Cyclically adjusted measures of the stance of fiscal policy

by on November 1, 2012 at 2:15 am in Economics, Uncategorized | Permalink

These cyclically adjusted measures are useful information and should not be discarded, but I don’t wish to use them as the sole or main or dominant source of information about the stance of fiscal policy.  Here are a few reasons why:

1. The cyclically adjusted measure relies on a measure of potential output.  That is not a big problem when potential output is clear, but in a lot of today’s cases the very debate is over the size of the output gap.

Let’s take the current UK.  If the output problems all resulted from supply and productivity failures (not the case, just a hypothetical), the numbers would indicate that the current fiscal policy stance is quite expansionary with high budget deficits.

Alternatively, if you take a more Keynesian view, the potential output gap is much larger and, cyclically adjusted, the stance of fiscal policy looks much more contractionary by the cyclically adjusted measure.

Very often the key question is something like the following: how much are the current UK problems demand-side and how much supply-side?  I see economists addressing this question by invoking cyclically-adjusted measures of the stance of fiscal policy.

This is has a significant element of circularity.  If you assumed a big output gap to begin with, the demand-side crunch is measured as very large.  If you assumed a very small output gap to begin with, the measure gives you a very small demand-side crunch in this case.

Maybe you have seven other reasons for believing it was a large demand-side crunch, but that doesn’t make this a good measure.  Your results depend very much on the assumption — about potential output and thus demand — which you put into it.

Furthermore this point is far from transparent yet I don’t exactly see proponents of the cyclically adjusted measure tripping over themselves to remind us of it.

(As an aside, the IMF, before this issue became so politicized, expressed precisely this reservation about cyclically adjusted measures and in fact did not appear to favor them as a general approach, while admitting they do provide some interesting information.)

2.  There is a big difference between two cases: “the government drove an AD collapse by massive net spending cuts” and “big problems happened and government didn’t fill the gap nearly enough.”  These cases have different economic and political causes, may involve different remedies, and very likely will yield different multipliers, both for initial effects and when it comes to potential remedies.  I want my metrics for the stance of fiscal policy, and my commentators on fiscal policy, to disaggregate them, rather than to blur them together.  Cyclically adjusted measures blur them together.  There simply is not one big multiplier for “austerity” as a general concept.

3.The cyclically adjusted measures are an abstraction, and furthermore an abstraction based on estimating a modal quantity, namely potential output.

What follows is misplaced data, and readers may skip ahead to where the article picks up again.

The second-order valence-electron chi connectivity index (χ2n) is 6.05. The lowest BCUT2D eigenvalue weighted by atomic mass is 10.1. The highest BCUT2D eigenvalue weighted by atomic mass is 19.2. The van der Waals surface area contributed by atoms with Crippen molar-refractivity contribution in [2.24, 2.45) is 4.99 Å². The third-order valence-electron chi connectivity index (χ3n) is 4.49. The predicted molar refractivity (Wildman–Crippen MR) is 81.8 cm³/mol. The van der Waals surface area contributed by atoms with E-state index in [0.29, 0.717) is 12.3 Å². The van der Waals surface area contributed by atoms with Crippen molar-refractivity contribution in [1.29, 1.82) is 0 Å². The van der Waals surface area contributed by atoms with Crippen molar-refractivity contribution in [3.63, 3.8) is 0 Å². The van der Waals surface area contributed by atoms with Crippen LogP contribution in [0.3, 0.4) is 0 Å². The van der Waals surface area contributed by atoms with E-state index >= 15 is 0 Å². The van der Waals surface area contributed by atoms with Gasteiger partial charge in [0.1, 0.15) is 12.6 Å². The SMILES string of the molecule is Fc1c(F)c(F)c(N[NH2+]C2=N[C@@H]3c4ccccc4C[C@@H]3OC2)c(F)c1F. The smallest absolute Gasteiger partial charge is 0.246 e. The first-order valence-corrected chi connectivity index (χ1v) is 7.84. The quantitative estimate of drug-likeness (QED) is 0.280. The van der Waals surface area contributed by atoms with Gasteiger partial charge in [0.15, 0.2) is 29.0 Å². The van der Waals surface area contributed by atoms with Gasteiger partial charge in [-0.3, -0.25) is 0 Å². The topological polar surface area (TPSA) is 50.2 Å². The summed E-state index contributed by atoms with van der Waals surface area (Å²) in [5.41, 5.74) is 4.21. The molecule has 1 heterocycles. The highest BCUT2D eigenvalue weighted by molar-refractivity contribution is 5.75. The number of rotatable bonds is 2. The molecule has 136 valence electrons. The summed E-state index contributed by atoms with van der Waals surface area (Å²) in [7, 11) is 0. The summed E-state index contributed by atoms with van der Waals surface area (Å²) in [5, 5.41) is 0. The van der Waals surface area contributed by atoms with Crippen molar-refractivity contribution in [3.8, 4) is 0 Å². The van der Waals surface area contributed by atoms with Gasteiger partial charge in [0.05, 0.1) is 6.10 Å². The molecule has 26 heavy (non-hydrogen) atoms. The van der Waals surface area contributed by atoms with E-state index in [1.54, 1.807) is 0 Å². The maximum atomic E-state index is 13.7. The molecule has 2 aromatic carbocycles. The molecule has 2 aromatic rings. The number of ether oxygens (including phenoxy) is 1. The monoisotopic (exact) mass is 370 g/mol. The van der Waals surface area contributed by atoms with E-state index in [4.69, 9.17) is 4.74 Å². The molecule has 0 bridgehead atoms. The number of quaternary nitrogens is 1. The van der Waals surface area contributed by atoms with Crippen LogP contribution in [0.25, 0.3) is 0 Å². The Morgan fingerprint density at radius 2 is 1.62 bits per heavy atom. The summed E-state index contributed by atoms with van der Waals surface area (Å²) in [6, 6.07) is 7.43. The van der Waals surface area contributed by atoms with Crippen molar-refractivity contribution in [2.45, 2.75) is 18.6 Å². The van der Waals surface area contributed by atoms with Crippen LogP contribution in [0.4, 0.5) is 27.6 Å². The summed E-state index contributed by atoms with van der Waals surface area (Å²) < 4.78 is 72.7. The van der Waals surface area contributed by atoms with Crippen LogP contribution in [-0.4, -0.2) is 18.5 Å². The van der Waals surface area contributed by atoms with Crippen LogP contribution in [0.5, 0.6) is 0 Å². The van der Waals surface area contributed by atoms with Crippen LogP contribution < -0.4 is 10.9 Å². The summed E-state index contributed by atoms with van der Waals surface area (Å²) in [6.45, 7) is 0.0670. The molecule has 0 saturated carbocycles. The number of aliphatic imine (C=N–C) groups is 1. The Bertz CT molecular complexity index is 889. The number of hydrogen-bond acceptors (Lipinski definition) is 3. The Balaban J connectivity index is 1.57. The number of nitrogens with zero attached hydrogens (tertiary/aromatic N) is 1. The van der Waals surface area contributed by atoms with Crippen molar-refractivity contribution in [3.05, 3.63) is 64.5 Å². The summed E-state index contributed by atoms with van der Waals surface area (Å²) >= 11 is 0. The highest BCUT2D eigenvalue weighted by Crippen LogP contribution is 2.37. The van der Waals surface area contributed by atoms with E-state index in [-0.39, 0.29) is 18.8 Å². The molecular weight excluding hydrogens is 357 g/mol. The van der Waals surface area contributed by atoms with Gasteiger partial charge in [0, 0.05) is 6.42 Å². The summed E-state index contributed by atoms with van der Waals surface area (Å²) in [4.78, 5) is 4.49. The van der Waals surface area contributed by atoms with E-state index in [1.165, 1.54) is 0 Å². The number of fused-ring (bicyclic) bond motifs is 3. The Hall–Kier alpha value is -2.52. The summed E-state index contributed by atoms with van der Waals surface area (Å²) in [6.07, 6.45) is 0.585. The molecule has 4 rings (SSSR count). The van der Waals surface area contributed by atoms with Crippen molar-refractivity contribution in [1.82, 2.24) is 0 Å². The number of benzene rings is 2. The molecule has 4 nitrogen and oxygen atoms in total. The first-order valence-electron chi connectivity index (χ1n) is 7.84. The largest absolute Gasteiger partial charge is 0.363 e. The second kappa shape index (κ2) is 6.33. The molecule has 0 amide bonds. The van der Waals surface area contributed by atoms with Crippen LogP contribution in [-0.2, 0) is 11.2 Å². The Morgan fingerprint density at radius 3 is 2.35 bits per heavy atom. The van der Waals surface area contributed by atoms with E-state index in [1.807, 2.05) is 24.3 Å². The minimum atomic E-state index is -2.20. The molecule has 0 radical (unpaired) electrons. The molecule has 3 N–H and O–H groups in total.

To give an analogy, I get uneasy when I read sentences such as “inequality caused X.” “Inequality” didn’t cause anything.  Inequality is a statistical residue of some other actual processes.  It is better to say what caused X (say “the rage and poverty of inner city residents”) and, if relevant, connect this to inequality as well.  Except that the cyclically adjusted deficit is an even more problematic causal concept than “inequality” because it relies on measurement of a modal, namely potential output.

The word “austerity” is a political concept and it does not belong in rigorous economics.  Let’s just say what happened.  Note the simple causal language in my point #2.

4. The mainstream literature on fiscal policy, starting at least with Blinder and Solow (1973), slots “G” and “Gdot” into the model as the measure of fiscal policy.  Paul Krugman pieces do this too, as do hundreds of other economists.  Models are there to give us some discipline, so let’s use that discipline.  Why is it that so few of these classic models used the cyclically adjusted deficit measure to express the stance of fiscal policy?  Because many of those economists know that, in the causal sense, that is a whacky measure and best used with caution.  It simply is not “the standard measure of the stance of fiscal policy.”

5. These days there is a sudden near-moratorium on citing open economy models of fiscal policy in smallish open economies with floating exchange rates (it may not matter nearly as much as you think for AD).  This should be incorporated into the discussion more, yet oddly it suffers from relative neglect.  Note also that a) the UK hasn’t the whole time been at the zero bound, and b) you still can depreciate your currency at the zero bound.

6. Let me sum up where we (at least many of us) agree.  British policy should have been much more countercyclical than it was and indeed I have thought this from the beginning.  But I still see many commentators, writing on British fiscal policy, giving us an exaggerated sense of its potency, an exaggerated sense of the causes of the British downturn in the AD/fiscal policy direction, and cloaking all of this under non-transparent terminology, while keeping the various important qualifications rather silent.

I have further points to make about UK austerity in particular, and the Wren-Lewis blog post, but I’ll save those up for another day.  On some details of the UK economy, Matt’s simple treatment makes a lot of sense and he is also (correctly) a major proponent of the relevance of AD analysis.